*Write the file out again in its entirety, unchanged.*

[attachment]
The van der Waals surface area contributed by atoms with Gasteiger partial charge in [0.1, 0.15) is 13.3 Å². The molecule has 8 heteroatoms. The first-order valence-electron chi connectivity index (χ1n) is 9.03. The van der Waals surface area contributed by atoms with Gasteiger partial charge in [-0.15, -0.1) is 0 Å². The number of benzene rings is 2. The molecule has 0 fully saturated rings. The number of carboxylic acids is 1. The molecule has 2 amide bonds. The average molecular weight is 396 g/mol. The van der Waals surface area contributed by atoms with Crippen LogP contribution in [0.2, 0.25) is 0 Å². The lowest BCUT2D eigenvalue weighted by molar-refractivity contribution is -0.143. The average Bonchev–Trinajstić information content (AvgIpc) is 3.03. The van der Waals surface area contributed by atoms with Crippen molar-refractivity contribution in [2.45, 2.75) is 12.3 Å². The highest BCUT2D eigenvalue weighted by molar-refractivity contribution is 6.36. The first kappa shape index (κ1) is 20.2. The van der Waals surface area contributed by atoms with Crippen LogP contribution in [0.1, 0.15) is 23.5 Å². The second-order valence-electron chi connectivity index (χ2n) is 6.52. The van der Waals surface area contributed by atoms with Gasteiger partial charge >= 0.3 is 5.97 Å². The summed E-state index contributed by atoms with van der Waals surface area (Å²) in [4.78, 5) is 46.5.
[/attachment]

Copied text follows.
The van der Waals surface area contributed by atoms with Gasteiger partial charge in [0.1, 0.15) is 13.3 Å². The molecule has 8 heteroatoms. The first-order valence-electron chi connectivity index (χ1n) is 9.03. The van der Waals surface area contributed by atoms with Gasteiger partial charge in [-0.15, -0.1) is 0 Å². The number of benzene rings is 2. The molecule has 0 fully saturated rings. The number of carboxylic acids is 1. The molecule has 2 amide bonds. The average molecular weight is 396 g/mol. The van der Waals surface area contributed by atoms with Crippen LogP contribution in [0.2, 0.25) is 0 Å². The lowest BCUT2D eigenvalue weighted by molar-refractivity contribution is -0.143. The average Bonchev–Trinajstić information content (AvgIpc) is 3.03. The van der Waals surface area contributed by atoms with Crippen molar-refractivity contribution in [2.45, 2.75) is 12.3 Å². The highest BCUT2D eigenvalue weighted by molar-refractivity contribution is 6.36. The first kappa shape index (κ1) is 20.2. The van der Waals surface area contributed by atoms with Crippen LogP contribution in [0.1, 0.15) is 23.5 Å². The second-order valence-electron chi connectivity index (χ2n) is 6.52. The van der Waals surface area contributed by atoms with Gasteiger partial charge >= 0.3 is 5.97 Å². The summed E-state index contributed by atoms with van der Waals surface area (Å²) in [4.78, 5) is 46.5.